10 Camellia Flower Symbolism Facts & Meaning: Zodiac, Superstitions, Dreams, and Myths

Camellia Flower Symbolism Facts & Meaning: Zodiac, Superstitions, Dreams, and Legends

Camellia Flower Facts

Camellia is an icon in itself. According to CHANEL, the renowned fashion designer Gabrielle “Coco” Chanel used the Camellia as one of her emblems in their designs. This has elevated the flower to icon status by the French fashion house.

Camellia japonica, also known as “Common Camellia” or “Japanese Camellia”, are flowering evergreen small trees or shrubs belonging to the tea family or the Theaceae family. Camellia cultivars with its hybrid species number in the thousands.

Flowers are 1 – 13 cm (0.4 – 5 inches) in size, can be white, cream, pink, red, purple, yellow, or variegated, and comes in a variety of shapes and sizes, including single, double, rose, and peony. Camellias have dark shiny green leaves that remain evergreen.

The plant is indigenous to Eastern and Southern Asia, specifically China, Japan, Korea, India, and Indonesia. Camellia sinensis is commonly referred to as the “tea plant” because it is the most commonly used plant in the world to make tea, typically from young leaves. It can be found in green tea, white tea, oolong tea, black tea, and many other tea products.

Camellias can grow to a height of 6 meters, depending on the species. The most popular types of Camellias are sasanqua, japonica, and reticulata.

Camellia Flower Uses

Some plants, particularly sasanqua, can be used as hedges, topiaries, and espaliers.

Tea seed oil made from Camellia seeds is a popular and essential cooking oil, especially in southern China.

The green tea, in particular, can also be made with Camellia petals. It is rich with antioxidants known to have numerous health benefits such as lowering cholesterol, preventing heart disease, and increasing metabolism.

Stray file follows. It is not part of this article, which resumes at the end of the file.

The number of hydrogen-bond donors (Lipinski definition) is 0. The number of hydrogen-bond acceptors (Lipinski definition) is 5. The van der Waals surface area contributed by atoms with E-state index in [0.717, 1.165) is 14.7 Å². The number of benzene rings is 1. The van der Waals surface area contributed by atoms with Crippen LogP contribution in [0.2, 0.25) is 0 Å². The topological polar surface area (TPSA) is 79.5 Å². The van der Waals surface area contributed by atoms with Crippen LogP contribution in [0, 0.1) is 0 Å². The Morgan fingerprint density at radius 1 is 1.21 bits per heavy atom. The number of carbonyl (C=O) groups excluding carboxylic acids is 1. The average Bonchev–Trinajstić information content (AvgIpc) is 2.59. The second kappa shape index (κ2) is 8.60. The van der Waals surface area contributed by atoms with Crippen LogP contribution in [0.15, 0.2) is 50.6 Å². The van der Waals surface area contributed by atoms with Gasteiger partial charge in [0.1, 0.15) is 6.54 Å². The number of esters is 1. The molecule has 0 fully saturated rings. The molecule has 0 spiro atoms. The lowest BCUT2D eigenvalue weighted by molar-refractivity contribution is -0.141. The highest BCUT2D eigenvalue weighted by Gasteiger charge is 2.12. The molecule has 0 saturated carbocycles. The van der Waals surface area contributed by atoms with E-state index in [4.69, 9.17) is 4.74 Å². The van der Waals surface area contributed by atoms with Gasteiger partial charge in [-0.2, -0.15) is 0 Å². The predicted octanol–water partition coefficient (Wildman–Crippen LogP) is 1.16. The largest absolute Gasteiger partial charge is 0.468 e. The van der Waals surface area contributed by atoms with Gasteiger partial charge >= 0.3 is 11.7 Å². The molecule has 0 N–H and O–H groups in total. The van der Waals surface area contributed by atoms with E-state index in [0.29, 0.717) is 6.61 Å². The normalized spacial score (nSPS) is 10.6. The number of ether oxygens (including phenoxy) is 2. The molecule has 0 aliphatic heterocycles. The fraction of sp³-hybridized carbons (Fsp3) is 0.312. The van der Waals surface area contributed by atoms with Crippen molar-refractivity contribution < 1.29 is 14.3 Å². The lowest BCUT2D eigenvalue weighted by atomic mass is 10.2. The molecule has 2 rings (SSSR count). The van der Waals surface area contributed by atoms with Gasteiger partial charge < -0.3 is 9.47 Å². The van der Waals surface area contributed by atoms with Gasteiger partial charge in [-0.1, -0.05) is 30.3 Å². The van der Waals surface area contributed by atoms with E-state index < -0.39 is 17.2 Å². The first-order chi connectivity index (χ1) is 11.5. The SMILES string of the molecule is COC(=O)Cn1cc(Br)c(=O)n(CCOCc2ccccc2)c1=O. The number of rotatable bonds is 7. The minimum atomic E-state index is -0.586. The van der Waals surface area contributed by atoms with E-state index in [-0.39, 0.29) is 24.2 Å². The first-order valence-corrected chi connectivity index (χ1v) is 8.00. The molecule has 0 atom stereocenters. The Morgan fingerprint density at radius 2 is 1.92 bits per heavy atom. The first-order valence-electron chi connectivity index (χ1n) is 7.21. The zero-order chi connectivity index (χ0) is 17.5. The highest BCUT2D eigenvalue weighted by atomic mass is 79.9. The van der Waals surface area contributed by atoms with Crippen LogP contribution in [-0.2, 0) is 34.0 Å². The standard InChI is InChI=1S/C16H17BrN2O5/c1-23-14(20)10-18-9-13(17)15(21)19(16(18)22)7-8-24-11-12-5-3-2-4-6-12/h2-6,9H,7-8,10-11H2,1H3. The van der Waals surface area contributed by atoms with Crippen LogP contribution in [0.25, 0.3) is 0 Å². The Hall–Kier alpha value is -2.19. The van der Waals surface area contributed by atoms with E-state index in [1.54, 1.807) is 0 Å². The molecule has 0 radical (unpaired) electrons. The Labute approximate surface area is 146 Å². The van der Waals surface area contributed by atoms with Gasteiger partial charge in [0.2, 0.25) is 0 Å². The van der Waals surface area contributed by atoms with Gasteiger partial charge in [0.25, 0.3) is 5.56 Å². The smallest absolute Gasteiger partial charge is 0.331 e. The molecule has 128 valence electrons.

Camellia Flower History

Camellias have been around for about 5000 years now, thanks to accounts on medicinal data. The oldest living Camellia is located in Panlong Monastery, China. It was planted in the year 1347.

Carl Linneaus, the father of taxonomy, named the Camellia in posthumus honor after botanist Georg Kamel.

The British started cultivating Camellia for tea in 1744. Eventually, the plant was brought to America by French Botanist André Michaux in 1786. Captain Richard Rawes imported in England the first “reticulata”, thereafter was named ‘Captain Rawes’. Remains in Europe as the only known “reticulata” cultivated for over hundreds of years.

An early known published book about Camellias is the ‘Monographie du genre Camellia’ of 1837 by Father Abbé Lorenzo Berlese. It is followed by ‘Iconographie du genre Camellia’ of 1841 also by Father Berlese.

In 1959, Camellia was designated as Alabama’s state flower.

Camellia Flower Positive Symbolism

For the Chinese, the Camellia represents a love bond between a man and woman. The petal is the woman and the calyx is the man. When a Camellia bloom dies, the entire bloom falls off.

But different colors can mean different things. Compared to pink Camellias, which are typically associated with desire, white Camellias have a more innocent image.

Camellia Flower Negative Symbolism

In most countries and cultures, Camellias, like any other flower, indicate positive symbolism.

White Camellias, however, are associated with death in Japan. White Camellias should not be sent for any other reason than funerals.

Camellia Flower Cultural Symbolism

Camellia, which means “priest’s helper” in Latin, was named after the late-17th-century Jesuit botanist Georg Joseph Kamel, who practiced pharmaceutical botany. He is well-known for his work in the Philippines, where he spent more than 20 years researching new treatments derived from indigenous plants. Despite the fact that there is no evidence of Kamel working with Camellias, Carl Linnaeus named the flower after him to honor his many contributions to the world of pharmacy.

Interestingly, Camellias were used in Victorian England to send a message that the receiver is adorable. In Korea, they view it to denote faithfulness. The flower is also customarily associated with divinity which is often used in religious ceremonies in Japan.